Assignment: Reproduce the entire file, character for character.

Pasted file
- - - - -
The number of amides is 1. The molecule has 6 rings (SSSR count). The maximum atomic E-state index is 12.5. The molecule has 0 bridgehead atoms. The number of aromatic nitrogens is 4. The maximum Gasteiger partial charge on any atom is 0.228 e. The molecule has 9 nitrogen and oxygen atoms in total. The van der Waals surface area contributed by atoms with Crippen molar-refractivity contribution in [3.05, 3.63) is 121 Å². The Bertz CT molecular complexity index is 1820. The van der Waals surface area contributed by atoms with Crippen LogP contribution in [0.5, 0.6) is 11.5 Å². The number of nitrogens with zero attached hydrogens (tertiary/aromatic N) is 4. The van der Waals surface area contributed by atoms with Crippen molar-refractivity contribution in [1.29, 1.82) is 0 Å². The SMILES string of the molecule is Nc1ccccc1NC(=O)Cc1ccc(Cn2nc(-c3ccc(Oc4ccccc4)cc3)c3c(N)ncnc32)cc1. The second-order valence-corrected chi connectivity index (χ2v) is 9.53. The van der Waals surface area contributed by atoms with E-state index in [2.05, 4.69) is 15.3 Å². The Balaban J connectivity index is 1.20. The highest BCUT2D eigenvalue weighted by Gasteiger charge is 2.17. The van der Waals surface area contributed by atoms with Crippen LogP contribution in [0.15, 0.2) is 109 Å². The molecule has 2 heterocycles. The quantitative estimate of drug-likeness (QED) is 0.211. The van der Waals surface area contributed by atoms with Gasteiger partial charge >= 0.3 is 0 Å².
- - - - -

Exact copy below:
The number of amides is 1. The molecule has 6 rings (SSSR count). The maximum atomic E-state index is 12.5. The molecule has 0 bridgehead atoms. The number of aromatic nitrogens is 4. The maximum Gasteiger partial charge on any atom is 0.228 e. The molecule has 9 nitrogen and oxygen atoms in total. The van der Waals surface area contributed by atoms with Crippen molar-refractivity contribution in [3.05, 3.63) is 121 Å². The Bertz CT molecular complexity index is 1820. The van der Waals surface area contributed by atoms with Crippen LogP contribution in [0.5, 0.6) is 11.5 Å². The number of nitrogens with zero attached hydrogens (tertiary/aromatic N) is 4. The van der Waals surface area contributed by atoms with Crippen molar-refractivity contribution in [1.29, 1.82) is 0 Å². The SMILES string of the molecule is Nc1ccccc1NC(=O)Cc1ccc(Cn2nc(-c3ccc(Oc4ccccc4)cc3)c3c(N)ncnc32)cc1. The second-order valence-corrected chi connectivity index (χ2v) is 9.53. The van der Waals surface area contributed by atoms with E-state index in [2.05, 4.69) is 15.3 Å². The Balaban J connectivity index is 1.20. The highest BCUT2D eigenvalue weighted by Gasteiger charge is 2.17. The van der Waals surface area contributed by atoms with Crippen LogP contribution in [0.15, 0.2) is 109 Å². The molecule has 2 heterocycles. The quantitative estimate of drug-likeness (QED) is 0.211. The van der Waals surface area contributed by atoms with Gasteiger partial charge >= 0.3 is 0 Å².